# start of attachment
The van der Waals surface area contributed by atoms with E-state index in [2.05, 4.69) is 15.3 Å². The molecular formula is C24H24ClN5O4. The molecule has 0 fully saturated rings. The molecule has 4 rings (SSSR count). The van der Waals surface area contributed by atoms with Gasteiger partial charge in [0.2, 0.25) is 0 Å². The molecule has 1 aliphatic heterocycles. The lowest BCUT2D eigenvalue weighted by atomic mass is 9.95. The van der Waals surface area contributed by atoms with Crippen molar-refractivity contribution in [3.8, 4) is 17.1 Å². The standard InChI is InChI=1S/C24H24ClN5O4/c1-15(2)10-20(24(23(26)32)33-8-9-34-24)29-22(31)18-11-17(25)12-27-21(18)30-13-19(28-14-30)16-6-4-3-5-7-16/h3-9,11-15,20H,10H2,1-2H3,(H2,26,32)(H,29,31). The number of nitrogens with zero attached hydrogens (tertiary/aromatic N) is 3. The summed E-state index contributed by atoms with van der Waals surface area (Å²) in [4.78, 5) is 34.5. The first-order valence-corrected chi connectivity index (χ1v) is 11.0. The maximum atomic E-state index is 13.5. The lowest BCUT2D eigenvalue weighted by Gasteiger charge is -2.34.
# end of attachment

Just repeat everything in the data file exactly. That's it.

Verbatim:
The van der Waals surface area contributed by atoms with E-state index in [2.05, 4.69) is 15.3 Å². The molecular formula is C24H24ClN5O4. The molecule has 0 fully saturated rings. The molecule has 4 rings (SSSR count). The van der Waals surface area contributed by atoms with Gasteiger partial charge in [0.2, 0.25) is 0 Å². The molecule has 1 aliphatic heterocycles. The lowest BCUT2D eigenvalue weighted by atomic mass is 9.95. The van der Waals surface area contributed by atoms with Crippen molar-refractivity contribution in [3.8, 4) is 17.1 Å². The standard InChI is InChI=1S/C24H24ClN5O4/c1-15(2)10-20(24(23(26)32)33-8-9-34-24)29-22(31)18-11-17(25)12-27-21(18)30-13-19(28-14-30)16-6-4-3-5-7-16/h3-9,11-15,20H,10H2,1-2H3,(H2,26,32)(H,29,31). The number of nitrogens with zero attached hydrogens (tertiary/aromatic N) is 3. The summed E-state index contributed by atoms with van der Waals surface area (Å²) in [4.78, 5) is 34.5. The first-order valence-corrected chi connectivity index (χ1v) is 11.0. The maximum atomic E-state index is 13.5. The lowest BCUT2D eigenvalue weighted by Gasteiger charge is -2.34.